Rescued by Ruby: The New Netflix Movie is the true story of a Shelter pup-turned-K-9 hero

Get the tissues ready! A heartwarming new dog movie, Rescued By Ruby, is coming to Netflix this week. It’s based on the true story of a shelter puppy who gets a second chance at life when she is adopted by a state cop who needs a search and rescue dog.

Ruby is an Australian Shepherd/Border Collie mix who has been at a Rhode Island shelter since she was a puppy. She had been brought back from five families because of her high energy and behavior problems.

Patricia Inman, a shelter volunteer and dog trainer, is credited with saving this pup from euthanasia many times. She saw something in Ruby that maybe no one else saw.

“She was a total moron. She jumped and bit her leash. She didn’t want to sit or lie down. She just never stopped moving. She was special and she needed someone special.”

At that point, a state police officer, Daniel O’Neil, needed a search and rescue dog and adopted eight-month-old Ruby from a shelter in 2011. She was then on her way to training to become a K-9 police officer.

Then, in October 2017, Ruby showed that a rescue dog can do anything a purebred K-9 can. A teenager disappeared while hiking for 36 hours, and while a search party couldn’t find the boy, Ruby did. She found the unconscious boy in serious health. In a grand plot, the boy Ruby saved turned out to be the son of Inman, who saved the dog’s life several times.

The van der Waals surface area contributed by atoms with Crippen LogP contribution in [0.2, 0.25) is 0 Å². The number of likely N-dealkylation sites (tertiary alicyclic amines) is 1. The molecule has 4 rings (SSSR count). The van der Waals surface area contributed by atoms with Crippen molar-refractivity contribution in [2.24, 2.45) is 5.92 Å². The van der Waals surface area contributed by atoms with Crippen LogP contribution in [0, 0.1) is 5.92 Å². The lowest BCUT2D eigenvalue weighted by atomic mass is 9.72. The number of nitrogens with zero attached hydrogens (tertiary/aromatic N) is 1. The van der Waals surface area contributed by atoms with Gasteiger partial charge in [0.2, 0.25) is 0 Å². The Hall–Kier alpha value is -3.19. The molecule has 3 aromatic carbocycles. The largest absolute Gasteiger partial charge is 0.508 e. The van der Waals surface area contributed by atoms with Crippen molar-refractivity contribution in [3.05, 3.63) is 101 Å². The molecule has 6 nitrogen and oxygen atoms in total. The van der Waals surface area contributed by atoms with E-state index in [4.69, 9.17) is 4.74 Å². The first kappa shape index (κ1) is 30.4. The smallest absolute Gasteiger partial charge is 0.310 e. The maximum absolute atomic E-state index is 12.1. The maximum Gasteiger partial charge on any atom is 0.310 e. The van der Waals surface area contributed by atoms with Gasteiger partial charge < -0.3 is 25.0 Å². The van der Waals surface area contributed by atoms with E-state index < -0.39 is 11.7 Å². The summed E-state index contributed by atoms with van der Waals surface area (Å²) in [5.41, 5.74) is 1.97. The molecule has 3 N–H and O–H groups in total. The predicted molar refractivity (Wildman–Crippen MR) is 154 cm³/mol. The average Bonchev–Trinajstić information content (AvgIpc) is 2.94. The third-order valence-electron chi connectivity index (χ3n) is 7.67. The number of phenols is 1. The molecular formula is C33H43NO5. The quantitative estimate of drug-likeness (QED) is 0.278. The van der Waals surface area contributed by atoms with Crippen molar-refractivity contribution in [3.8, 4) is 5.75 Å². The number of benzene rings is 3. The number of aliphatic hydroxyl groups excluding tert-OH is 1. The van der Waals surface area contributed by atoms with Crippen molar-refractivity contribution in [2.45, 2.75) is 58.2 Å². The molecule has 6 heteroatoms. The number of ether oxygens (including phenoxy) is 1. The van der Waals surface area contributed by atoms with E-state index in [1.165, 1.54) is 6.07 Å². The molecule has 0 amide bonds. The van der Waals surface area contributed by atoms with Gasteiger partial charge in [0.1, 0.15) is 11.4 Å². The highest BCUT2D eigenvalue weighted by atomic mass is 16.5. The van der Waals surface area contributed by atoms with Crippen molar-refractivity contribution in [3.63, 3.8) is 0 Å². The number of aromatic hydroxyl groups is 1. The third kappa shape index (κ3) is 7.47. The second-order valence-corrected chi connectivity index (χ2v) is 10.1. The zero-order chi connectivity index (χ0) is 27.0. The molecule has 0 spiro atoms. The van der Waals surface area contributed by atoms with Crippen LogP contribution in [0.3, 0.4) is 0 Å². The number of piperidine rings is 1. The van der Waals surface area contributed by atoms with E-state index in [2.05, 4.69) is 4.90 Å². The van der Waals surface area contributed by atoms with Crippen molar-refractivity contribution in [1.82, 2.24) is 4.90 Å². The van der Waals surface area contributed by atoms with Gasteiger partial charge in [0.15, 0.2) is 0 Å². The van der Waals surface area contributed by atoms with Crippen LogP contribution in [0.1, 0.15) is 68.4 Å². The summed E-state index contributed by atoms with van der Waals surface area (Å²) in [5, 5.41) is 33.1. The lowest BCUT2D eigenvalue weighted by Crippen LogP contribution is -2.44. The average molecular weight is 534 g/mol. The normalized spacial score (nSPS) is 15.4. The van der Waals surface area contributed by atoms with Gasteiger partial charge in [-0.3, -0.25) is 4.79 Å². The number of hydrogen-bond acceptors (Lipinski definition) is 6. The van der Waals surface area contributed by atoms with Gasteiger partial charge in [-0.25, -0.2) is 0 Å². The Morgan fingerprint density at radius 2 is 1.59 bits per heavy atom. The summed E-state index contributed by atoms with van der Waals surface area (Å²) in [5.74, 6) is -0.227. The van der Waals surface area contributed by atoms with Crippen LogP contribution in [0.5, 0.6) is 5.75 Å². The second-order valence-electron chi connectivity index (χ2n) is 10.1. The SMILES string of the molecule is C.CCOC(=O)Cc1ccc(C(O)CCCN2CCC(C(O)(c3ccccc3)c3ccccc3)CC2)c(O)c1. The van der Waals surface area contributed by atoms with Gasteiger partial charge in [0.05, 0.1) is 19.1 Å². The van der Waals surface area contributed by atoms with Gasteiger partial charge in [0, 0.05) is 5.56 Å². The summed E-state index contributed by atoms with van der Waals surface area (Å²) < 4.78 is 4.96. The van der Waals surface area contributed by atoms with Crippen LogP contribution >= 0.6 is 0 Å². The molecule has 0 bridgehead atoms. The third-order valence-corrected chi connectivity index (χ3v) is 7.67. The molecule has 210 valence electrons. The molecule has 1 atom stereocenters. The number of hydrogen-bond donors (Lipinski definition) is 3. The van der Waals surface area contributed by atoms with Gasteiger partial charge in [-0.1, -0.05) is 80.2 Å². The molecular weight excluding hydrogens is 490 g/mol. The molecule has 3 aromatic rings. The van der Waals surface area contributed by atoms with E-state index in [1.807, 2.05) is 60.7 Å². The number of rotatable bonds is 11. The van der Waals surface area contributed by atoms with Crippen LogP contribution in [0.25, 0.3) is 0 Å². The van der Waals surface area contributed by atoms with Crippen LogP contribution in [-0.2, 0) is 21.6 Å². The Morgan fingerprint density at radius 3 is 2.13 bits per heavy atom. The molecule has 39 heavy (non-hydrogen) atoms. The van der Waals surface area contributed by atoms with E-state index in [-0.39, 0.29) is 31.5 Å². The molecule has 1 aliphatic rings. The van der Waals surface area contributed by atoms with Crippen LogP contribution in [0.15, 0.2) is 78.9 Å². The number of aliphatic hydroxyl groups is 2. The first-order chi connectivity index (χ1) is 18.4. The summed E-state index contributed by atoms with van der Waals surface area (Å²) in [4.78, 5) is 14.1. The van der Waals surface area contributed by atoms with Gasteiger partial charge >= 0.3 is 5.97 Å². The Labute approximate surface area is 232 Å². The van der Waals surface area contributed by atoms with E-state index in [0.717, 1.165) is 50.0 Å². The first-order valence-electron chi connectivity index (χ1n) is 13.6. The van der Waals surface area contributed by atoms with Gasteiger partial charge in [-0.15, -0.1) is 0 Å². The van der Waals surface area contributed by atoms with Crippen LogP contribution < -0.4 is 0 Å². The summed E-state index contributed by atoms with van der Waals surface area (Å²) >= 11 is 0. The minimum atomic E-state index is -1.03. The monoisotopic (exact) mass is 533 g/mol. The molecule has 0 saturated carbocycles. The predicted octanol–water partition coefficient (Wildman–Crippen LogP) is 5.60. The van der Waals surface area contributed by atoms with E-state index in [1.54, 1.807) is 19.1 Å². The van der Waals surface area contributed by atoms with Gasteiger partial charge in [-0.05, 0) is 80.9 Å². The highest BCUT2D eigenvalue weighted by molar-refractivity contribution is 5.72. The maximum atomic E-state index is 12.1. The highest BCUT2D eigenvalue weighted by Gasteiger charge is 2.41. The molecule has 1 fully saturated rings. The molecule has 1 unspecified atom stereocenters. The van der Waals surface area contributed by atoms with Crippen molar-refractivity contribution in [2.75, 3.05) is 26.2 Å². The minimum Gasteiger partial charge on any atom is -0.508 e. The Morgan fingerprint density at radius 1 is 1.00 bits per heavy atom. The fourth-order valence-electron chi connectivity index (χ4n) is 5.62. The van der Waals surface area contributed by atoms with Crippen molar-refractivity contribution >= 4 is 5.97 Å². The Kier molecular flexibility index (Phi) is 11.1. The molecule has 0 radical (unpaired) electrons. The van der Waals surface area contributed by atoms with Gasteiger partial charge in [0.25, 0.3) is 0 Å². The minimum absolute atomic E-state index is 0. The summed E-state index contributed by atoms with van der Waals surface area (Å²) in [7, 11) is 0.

In an interview, O’Neil told the story of coming to Inman’s house to tell her that Ruby had found her son.

“I said, ‘Pat, that was her thank you for saving her life — she saved your boy’s life.’ And we both started crying.”

The film will premiere on Netflix on March 17 to tell this touching story about the pup who just needed one more chance.

Ruby is played by dog ​​actor Bear, who happened to be a shelter dog who was saved from being euthanized by the film’s dog trainers.

O’Neil now oversees an 18-dog K-9 unit. He knew taking in the shelter dog and training her to be a K-9 was a risk. Most K-9 dogs are trained from birth and cost departments between $15,000 and $45,000.

“It’s like divine intervention. She was given a chance and she did everything she could to repay it,” he said. “You have this dog that was abandoned and she changed the lives of so many people.”

As someone with dyslexia and hyperactivity, O’Neil immediately felt a connection to Ruby. He hopes this film will show people that every dog ​​deserves a second chance and hopefully encourage people to adopt a dog.

“When you show them love and compassion and give them some stability, they show their true colors,” he said.

O’Neil and Ruby have now been partners for 11 years. They’ve performed multiple rescues and even convicted two murderers based on evidence Ruby sniffed out.

“It represents something true and beautiful: We can achieve great things no matter where we start in life.”

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